Retirement brought new possibilities for fur trade officers and servants, and experiences varied a great deal depending on a combination of factors such as an individual’s financial resources and family commitments. Though some men stayed with the Hudson’s Bay Company for only a few years, others spent all their working lives with it which frequently influenced how – and where – they chose to spend their old age.

In 1812 a colonization project was begun at Red River (present day Winnipeg) by Thomas Douglas, 5th Earl of Selkirk and a shareholder with the Hudson’s Bay Company. Part of the reasoning for creating the settlement was to provide land for Highland Scots who had been dispossessed during the Clearances. It was also intended to provide a ‘civilised’ base for retiring fur traders and their families. In time it would become a source of employees, lessening the expense of recruiting servants from Scotland. The first settlers struggled with the harsh climate and the colony became the site of much economic and political unrest as well as violence early in its history and again in 1869. The Hudson’s Bay Company released control of the colony in 1870, when Red River joined the Canadian Confederation. Further west, many fur trade personnel who had worked in the Columbia District, such as William Mitchell, who seemingly had no good reason to return to Aberdeen, retired to the growing settlement of Victoria.

George Keith retired to Aberdeenshire with his country wife, Ann Sutherland. His headstone is in Aberdeen’s Nellfield Cemetery.
© Photograph by Alison Brown

Not all fur trade staff elected to remain in Canada, however. Private correspondence shows that, for some, thoughts of home were never far away and they were prepared to make sacrifices during their working lives to help secure a comfortable retirement in Scotland. When the time came, some abandoned their Aboriginal families and returned to the Scottish wives they had left behind years earlier. Others brought their 'country-born' wives and children with them. These families had to adjust to an unfamiliar social and cultural environment and would have responded in quite different ways to their new circumstances. Ann Sutherland, the 'mixed-blood' wife of George Keith, who moved with her husband to rural Aberdeenshire following his retirement in 1845, for instance, seems to have settled in well to her new home, though she returned to Montreal after her husband’s death in 1859.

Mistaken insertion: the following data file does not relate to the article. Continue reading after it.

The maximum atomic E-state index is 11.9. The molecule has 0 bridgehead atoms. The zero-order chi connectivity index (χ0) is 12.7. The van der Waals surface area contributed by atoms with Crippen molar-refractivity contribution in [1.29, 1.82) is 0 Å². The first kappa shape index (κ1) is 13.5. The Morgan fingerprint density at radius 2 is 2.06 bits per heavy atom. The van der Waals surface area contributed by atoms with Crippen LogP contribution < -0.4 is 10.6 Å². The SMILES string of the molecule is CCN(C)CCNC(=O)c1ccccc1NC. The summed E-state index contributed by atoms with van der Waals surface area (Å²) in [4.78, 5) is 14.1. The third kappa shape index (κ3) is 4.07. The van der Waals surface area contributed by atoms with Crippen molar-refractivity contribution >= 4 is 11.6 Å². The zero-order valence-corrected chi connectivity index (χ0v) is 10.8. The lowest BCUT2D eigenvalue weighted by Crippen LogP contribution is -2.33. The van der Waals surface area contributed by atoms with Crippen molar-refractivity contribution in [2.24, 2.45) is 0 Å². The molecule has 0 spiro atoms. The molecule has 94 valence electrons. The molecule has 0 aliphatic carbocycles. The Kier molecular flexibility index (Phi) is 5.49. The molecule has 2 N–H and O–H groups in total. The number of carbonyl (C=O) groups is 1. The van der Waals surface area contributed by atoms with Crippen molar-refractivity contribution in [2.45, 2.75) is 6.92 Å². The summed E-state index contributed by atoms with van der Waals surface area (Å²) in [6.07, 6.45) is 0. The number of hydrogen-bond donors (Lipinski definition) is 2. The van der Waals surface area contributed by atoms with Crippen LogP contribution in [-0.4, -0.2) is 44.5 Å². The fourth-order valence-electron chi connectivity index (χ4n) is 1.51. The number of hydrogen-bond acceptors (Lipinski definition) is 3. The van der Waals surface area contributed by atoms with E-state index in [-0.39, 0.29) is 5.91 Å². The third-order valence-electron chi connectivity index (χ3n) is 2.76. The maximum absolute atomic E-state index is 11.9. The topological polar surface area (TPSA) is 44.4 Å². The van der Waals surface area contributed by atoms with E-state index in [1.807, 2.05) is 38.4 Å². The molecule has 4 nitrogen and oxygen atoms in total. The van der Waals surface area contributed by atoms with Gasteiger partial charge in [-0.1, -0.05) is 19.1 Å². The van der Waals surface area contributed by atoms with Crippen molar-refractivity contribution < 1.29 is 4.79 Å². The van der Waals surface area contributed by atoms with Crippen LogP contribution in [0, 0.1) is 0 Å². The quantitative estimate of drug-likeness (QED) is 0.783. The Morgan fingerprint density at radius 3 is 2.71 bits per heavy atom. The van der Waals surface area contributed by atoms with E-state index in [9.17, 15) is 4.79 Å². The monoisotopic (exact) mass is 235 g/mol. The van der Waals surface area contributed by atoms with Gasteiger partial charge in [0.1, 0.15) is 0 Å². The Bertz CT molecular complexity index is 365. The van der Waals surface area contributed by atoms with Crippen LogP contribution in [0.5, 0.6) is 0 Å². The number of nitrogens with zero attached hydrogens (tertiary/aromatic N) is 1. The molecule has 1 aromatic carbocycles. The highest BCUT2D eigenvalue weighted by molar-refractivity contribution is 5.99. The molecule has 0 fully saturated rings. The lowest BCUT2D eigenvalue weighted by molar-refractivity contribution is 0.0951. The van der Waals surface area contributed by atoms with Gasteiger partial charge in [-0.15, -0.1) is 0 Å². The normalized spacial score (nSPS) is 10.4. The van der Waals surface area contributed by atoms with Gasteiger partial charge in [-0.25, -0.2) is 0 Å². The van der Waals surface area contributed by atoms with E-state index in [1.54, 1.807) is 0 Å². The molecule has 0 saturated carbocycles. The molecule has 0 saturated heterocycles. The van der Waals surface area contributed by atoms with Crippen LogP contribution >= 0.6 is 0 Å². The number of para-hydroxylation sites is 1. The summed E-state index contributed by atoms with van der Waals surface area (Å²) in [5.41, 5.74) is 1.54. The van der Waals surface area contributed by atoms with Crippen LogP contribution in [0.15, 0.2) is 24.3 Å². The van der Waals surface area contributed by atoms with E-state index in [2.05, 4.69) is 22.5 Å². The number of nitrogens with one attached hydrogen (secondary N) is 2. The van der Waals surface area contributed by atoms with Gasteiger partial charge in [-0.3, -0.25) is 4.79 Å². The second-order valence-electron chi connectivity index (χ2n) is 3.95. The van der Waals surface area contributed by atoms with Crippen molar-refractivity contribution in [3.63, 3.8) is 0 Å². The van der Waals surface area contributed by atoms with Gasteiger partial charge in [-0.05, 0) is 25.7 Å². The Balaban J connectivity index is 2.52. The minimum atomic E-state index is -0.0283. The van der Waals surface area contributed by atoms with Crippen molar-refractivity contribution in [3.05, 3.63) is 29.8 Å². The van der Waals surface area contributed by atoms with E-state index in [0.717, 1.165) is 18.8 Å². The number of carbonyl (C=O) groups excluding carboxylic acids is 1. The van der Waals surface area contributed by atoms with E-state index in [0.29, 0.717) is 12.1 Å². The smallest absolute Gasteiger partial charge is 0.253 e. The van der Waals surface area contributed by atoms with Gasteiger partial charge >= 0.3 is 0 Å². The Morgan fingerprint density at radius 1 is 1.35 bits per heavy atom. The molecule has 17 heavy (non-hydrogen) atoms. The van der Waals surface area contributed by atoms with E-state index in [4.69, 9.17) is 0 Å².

When William Ritch retired, he set up a Bed and Breakfast at Orgil Cottage, on his home island of Hoy in the Orkney Islands.
© Courtesy of Ben Dyson

Many fur traders stayed in touch with their friends and colleagues who had also retired to 'the old country', and this was as true for returning Hudson's Bay Company staff in the twentieth century as it had been in previous years. Having established close friendships and family networks as part of what has been loosely termed 'fur trade society' in Canada, they wrote to each other and visited when they could. They also used their time to explore a range of new pursuits, often in business or politics, or both. Donald Smith, 1st Baron Strathcona and Mount Royal, from Forres in the northeast of Scotland, never retired from the Hudson's Bay Company, but he did return to the United Kingdom in the late nineteenth century with his 'mixed-blood' wife, Isabella. Having worked his way up the HBC hierarchy to become the 26th Governor, he was involved in politics and business at the highest level in Canada and also took on numerous civic responsibilities on both sides of the Atlantic. These included the roles of rector (from 1899-1902) and Chancellor of Aberdeen University till his death in 1914. A more typical retirement experience was that of Smith’s friend and former colleague, William Watt, who became involved in local politics in his home town of Stromness in the Orkney Islands, to which he had retired in 1876.

Donald Smith, 1st Baron Strathcona and Mount Royal, c. 1910
© Copyright University of Aberdeen

William Watt built Homlavoe in Stromness with money he earned in the HBC.
© Courtesy of the King Family